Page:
IN THE normal course of events I would have no hesitation of endorsing the Volkswagen Amarok as being among the very best pick-up trucks we have encountered here at Examiner Motoring.
Indeed, down the years we have had a bit of fun with pick-ups — reflecting their largely American heritage — by comparing different vehicles to various defensive heroes who were legends of American football down the years.
Thus we aligned the great New York Jets defensive lineman Joe Klecko with the indestructible Toyota HiLux.
Other legends such as the Steelers’ ‘Mean’ Joe Green, or the Lions’ Dick ‘Night Train’ Lane became the human emissaries for such as the Nissan Navarra and the Mitsubishi L200. All by way of an amusing subtext to a subject matter which, for most motorists, holds little or no interest, you understand.
Having driven — and loved — the Amarok a few weeks ago, just before the whole Volkswagen emissions scandal erupted, I had even picked the former NFL star who would embody this car, changing emphasis a bit by selecting a devastating running back rather than a defensive star to fit the bill.
Sadly all notions of whimsy and humour were shattered by the revelations surrounding the giant German car-maker and its subsidiaries.
Leaving all that aside for the moment, however, the Amarok has been with us since 2010 and is, largely, built for consumers outside VW’s typical milieu. It is manufactured in Argentina for sale mainly throughout South America, Central America, the USA, Russia, South Africa, and Oceania, with Europe tacked on as a sort of afterthought.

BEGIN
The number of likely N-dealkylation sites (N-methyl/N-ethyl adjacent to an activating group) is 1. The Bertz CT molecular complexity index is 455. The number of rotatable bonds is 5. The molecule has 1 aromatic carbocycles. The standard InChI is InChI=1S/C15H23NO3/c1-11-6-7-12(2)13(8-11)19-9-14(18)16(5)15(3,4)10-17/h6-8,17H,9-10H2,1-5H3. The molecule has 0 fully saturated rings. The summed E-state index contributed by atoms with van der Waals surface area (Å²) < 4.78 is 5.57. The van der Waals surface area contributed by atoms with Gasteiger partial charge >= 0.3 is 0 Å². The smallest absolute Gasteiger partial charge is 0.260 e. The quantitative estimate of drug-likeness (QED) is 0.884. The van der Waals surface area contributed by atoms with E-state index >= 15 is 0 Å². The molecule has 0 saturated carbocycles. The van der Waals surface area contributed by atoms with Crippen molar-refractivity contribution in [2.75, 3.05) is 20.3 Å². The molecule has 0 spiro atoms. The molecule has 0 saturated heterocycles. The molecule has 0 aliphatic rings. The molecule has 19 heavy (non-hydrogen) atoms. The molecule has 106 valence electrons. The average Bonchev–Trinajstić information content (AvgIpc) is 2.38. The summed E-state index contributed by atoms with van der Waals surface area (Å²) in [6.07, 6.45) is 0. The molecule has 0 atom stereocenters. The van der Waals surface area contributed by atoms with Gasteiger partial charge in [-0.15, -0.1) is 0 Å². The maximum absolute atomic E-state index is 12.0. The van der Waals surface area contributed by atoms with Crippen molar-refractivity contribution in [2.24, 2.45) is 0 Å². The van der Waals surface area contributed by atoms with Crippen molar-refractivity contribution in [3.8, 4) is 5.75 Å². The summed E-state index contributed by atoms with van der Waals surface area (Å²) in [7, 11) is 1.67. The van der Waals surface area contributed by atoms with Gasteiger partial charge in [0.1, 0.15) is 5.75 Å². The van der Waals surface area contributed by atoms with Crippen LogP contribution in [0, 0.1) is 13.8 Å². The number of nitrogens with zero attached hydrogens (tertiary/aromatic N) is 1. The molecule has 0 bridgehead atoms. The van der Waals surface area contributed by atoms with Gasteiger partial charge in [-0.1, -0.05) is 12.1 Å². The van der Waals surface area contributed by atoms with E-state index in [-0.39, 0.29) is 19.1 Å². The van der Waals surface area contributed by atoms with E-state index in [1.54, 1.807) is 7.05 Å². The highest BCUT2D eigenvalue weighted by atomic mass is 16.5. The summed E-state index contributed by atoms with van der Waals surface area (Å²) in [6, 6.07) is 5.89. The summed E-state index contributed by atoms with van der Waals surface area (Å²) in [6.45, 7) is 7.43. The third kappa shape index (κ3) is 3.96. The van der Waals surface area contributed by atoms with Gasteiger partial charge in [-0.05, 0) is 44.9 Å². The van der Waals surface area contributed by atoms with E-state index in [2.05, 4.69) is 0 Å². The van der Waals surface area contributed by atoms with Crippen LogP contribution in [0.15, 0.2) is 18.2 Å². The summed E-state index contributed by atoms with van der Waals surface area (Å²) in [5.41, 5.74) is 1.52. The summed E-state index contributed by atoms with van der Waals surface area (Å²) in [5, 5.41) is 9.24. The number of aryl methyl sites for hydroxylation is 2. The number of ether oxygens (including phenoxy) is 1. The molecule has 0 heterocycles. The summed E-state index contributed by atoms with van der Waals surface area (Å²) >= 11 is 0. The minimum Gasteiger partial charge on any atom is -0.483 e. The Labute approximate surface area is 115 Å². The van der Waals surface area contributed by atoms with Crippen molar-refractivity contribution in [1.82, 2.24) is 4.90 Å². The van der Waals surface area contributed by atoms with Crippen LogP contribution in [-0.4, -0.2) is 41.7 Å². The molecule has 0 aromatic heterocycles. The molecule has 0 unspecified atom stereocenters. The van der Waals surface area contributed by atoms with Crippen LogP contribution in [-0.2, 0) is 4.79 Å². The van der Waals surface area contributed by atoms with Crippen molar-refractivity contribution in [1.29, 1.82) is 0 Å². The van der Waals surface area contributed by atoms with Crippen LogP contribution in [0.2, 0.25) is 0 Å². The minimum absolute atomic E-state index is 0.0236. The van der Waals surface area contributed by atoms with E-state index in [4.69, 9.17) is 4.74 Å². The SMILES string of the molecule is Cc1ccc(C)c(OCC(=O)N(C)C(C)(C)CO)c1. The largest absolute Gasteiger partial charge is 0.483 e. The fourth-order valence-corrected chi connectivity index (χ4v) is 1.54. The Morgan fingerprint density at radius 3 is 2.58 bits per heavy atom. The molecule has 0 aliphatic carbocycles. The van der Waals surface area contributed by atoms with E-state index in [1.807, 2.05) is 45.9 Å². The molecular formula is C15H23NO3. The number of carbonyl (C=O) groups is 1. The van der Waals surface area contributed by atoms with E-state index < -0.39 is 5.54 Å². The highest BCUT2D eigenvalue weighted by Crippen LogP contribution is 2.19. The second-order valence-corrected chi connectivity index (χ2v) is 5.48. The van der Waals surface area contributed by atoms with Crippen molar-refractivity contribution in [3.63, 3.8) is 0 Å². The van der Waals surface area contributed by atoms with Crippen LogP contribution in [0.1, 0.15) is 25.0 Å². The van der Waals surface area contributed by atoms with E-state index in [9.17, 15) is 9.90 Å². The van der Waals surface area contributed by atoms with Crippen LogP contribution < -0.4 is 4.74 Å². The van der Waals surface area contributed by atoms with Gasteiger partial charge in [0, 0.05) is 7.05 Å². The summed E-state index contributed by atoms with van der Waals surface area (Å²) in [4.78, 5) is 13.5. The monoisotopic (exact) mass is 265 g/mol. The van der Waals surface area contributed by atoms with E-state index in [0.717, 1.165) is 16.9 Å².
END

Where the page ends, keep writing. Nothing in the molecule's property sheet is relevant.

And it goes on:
But there is a small yet active market for pick-ups in this part of the world and while the Japanese have dominated the segment for many years, the likes of Ford (unsurprisingly, given the pick-up’s place in American motoring lore) has also pedalled a number of these things reasonably successfully here in Ireland.
I’ve never driven the Amarok (it means “wolf” in Inuit, apparently) here before and I have to say it was something of a shock to see it in the flesh.
For a start it is absolutely huge, monstrous even. The double cab layout with the flat back rear end has been seen in relatively compact formats elsewhere, but definitely not here. I’m not sure whether VW has tuned in to the American “big is best” zeitgeist in its thinking, but if they haven’t, then they’ve not left much to chance and the result will certainly please any yee-haws this side of Monument Valley.
In one way the Amarok — the one we drove was badged in Atacama trim, but I’m not sure exactly what that is — is a very traditional body-on-frame 4x4 truck. This fact, along with stuff like the solid leaf-spring rear axle make the thing something of an engineering neanderthal.
However, aside perhaps from some of the latest things from Land Rover, it is entirely typical of the breed and will not, therefore, displease many of the punters who might buy it.
So it is big, rugged and entirely old-fashioned as an engineering project, but that is good, because you’d have to expect that in a dozen or so years it will still be doing exactly the things it was designed to do — like fording rivers, climbing mountains, traversing marshes, and so forth.